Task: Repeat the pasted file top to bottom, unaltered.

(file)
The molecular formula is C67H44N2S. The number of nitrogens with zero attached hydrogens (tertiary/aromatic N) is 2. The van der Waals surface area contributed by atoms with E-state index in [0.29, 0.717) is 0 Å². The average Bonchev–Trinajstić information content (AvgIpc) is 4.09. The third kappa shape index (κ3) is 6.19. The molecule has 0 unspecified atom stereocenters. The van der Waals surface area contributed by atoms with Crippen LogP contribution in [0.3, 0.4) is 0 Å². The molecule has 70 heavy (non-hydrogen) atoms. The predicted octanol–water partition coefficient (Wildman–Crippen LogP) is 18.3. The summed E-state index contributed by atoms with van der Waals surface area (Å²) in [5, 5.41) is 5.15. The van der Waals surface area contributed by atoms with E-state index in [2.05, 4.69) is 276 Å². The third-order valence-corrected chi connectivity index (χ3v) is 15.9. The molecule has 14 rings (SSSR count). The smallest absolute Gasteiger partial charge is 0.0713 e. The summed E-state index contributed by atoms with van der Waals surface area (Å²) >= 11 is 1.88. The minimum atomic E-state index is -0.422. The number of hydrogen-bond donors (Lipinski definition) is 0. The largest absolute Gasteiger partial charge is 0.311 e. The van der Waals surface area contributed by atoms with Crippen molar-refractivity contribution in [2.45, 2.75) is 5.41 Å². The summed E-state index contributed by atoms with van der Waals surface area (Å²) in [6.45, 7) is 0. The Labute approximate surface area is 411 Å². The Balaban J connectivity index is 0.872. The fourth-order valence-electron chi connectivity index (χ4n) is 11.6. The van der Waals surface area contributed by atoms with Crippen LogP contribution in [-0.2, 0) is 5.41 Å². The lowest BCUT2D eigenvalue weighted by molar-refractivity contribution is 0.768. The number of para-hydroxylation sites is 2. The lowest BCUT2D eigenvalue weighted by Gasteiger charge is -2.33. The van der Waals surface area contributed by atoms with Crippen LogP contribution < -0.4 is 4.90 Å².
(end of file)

The molecular formula is C67H44N2S. The number of nitrogens with zero attached hydrogens (tertiary/aromatic N) is 2. The van der Waals surface area contributed by atoms with E-state index in [0.29, 0.717) is 0 Å². The average Bonchev–Trinajstić information content (AvgIpc) is 4.09. The third kappa shape index (κ3) is 6.19. The molecule has 0 unspecified atom stereocenters. The van der Waals surface area contributed by atoms with Crippen LogP contribution in [0.3, 0.4) is 0 Å². The molecule has 70 heavy (non-hydrogen) atoms. The predicted octanol–water partition coefficient (Wildman–Crippen LogP) is 18.3. The summed E-state index contributed by atoms with van der Waals surface area (Å²) in [5, 5.41) is 5.15. The van der Waals surface area contributed by atoms with E-state index in [2.05, 4.69) is 276 Å². The third-order valence-corrected chi connectivity index (χ3v) is 15.9. The molecule has 14 rings (SSSR count). The smallest absolute Gasteiger partial charge is 0.0713 e. The summed E-state index contributed by atoms with van der Waals surface area (Å²) >= 11 is 1.88. The minimum atomic E-state index is -0.422. The number of hydrogen-bond donors (Lipinski definition) is 0. The largest absolute Gasteiger partial charge is 0.311 e. The van der Waals surface area contributed by atoms with Crippen molar-refractivity contribution in [2.45, 2.75) is 5.41 Å². The summed E-state index contributed by atoms with van der Waals surface area (Å²) in [6.45, 7) is 0. The Labute approximate surface area is 411 Å². The Balaban J connectivity index is 0.872. The fourth-order valence-electron chi connectivity index (χ4n) is 11.6. The van der Waals surface area contributed by atoms with Crippen LogP contribution in [-0.2, 0) is 5.41 Å². The lowest BCUT2D eigenvalue weighted by molar-refractivity contribution is 0.768. The number of para-hydroxylation sites is 2. The lowest BCUT2D eigenvalue weighted by Gasteiger charge is -2.33. The van der Waals surface area contributed by atoms with Crippen LogP contribution < -0.4 is 4.90 Å².